Don, in the lead, tried to get over the bulge but repeatedly slipped and fell back. He began to curse. He knew we had to get up that ice wall because we couldn’t stay on that snow ledge safely once it got dark, which would be in another hour and a half. With each failure Don got madder and his moves became more erratic, making things worse.

So I asked Don to give me the lead.

I managed to get over the bulge and then climbed halfway up the cliff to the end of my rope where I used ice screws and nylon slings to attach myself to the nearly vertical ice wall. Then I called down for Don to clip onto the bottom of my rope and I would bring him up. He fell repeatedly, cursing and yelling in frustration but I managed to get him up to where I was.

He was clearly out of it, panicked by the danger we were in. But I needed him to be competent because now he had to anchor the safety rope for me as I climbed toward the top. If I fell, he would have to stop my fall with that rope or I would pull him off and probably at least two others down 3000 feet. But now Don was almost incoherent.

So I did something I’d never done before. I slapped him hard across the face and ordered him to be prepared to stop my fall if I slipped leading the way to the top — or he could kill us all. This seemed to steady him a bit and I started up. Luckily I didn’t fall and didn’t have to test how long it would be before Don lost it again. The whole team made it to the summit where we watched Northern Lights dancing across the clear night sky, before taking the easy way down to our tents.

I think you see why this story hit me, watching the debate. Faced with an electoral loss which to him would be the most massive public fail imaginable, Trump has been panicking. Panicked people lose control. They become dysfunctional. They do things contrary to their own self-interest and to the interests of the people around them.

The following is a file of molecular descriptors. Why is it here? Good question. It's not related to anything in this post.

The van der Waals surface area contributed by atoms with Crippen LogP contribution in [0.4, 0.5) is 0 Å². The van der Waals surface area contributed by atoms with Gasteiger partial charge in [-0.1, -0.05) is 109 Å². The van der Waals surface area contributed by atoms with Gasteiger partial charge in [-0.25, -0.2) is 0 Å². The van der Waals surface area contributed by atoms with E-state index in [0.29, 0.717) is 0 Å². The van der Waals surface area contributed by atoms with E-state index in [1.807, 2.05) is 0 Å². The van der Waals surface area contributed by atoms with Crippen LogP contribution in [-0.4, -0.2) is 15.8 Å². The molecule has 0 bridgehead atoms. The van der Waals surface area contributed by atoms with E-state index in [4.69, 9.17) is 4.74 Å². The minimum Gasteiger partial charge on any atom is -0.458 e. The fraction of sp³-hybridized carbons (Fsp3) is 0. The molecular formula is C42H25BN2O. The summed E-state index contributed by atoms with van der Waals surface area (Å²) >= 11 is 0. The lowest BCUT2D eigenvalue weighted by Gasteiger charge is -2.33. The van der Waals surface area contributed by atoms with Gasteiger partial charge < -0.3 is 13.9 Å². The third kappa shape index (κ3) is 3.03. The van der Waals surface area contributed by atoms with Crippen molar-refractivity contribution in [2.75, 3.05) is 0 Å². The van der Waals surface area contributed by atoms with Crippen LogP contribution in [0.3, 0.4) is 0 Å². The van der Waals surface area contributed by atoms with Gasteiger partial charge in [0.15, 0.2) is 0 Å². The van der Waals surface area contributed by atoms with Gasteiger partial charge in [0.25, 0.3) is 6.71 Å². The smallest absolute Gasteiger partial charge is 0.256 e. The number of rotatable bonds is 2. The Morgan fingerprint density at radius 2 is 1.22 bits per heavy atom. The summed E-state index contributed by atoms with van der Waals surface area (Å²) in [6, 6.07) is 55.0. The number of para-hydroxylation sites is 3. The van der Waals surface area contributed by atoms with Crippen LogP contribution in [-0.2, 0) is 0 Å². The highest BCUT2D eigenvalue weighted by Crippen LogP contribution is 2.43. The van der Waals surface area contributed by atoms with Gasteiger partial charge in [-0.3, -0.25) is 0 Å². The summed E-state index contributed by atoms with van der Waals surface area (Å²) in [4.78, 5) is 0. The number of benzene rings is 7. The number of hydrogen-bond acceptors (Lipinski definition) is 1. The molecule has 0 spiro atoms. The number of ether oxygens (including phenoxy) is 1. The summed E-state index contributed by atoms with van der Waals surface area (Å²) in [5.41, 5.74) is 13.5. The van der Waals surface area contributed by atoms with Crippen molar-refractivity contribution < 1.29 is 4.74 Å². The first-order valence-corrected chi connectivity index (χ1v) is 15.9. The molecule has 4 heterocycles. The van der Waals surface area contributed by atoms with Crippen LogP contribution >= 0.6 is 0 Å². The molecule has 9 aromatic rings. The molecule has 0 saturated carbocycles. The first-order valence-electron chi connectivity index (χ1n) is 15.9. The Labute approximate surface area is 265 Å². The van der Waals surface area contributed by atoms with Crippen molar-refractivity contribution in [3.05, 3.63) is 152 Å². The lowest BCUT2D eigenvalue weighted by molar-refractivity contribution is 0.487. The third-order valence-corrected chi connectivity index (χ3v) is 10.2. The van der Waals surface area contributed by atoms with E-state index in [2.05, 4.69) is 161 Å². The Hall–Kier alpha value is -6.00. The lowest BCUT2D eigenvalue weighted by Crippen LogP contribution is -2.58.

Trump has no friends. His allies are all transactional and will desert him or have already deserted him as his hold on power becomes less certain. Prosecuting district attorneys with fat files on his law-breaking await his departure from the immunity of the Presidency.

So, Donald Trump, in a panic, retreated to the only safe place he has, his base, and, electorally speaking, that made matters worse. Trump’s panic was endangering every Republican running for office across the nation and he had to get it together or many of them were going down with him. So someone in his campaign at least figuratively slapped him across the face.

It worked. For 90 minutes last night Trump was just his usual prevaricating self, and less the sandbox bully having a tantrum.

How long will it last? Do you think Trump can stay somewhat disciplined for another 10 days?

His campaign staff might have saved him for one night, but I don’t think Trump has the self-awareness and control to sustain these changes on his own. He thinks he’s been betrayed. He believes his own Tweets and what he hears from his fans and sycophants and Fox news commentators and from politicians who have been using him to further their own agendas.

He must wonder how many of them will take his call when he is no longer President. To a guy who lives on adulation, that’s reason enough to panic.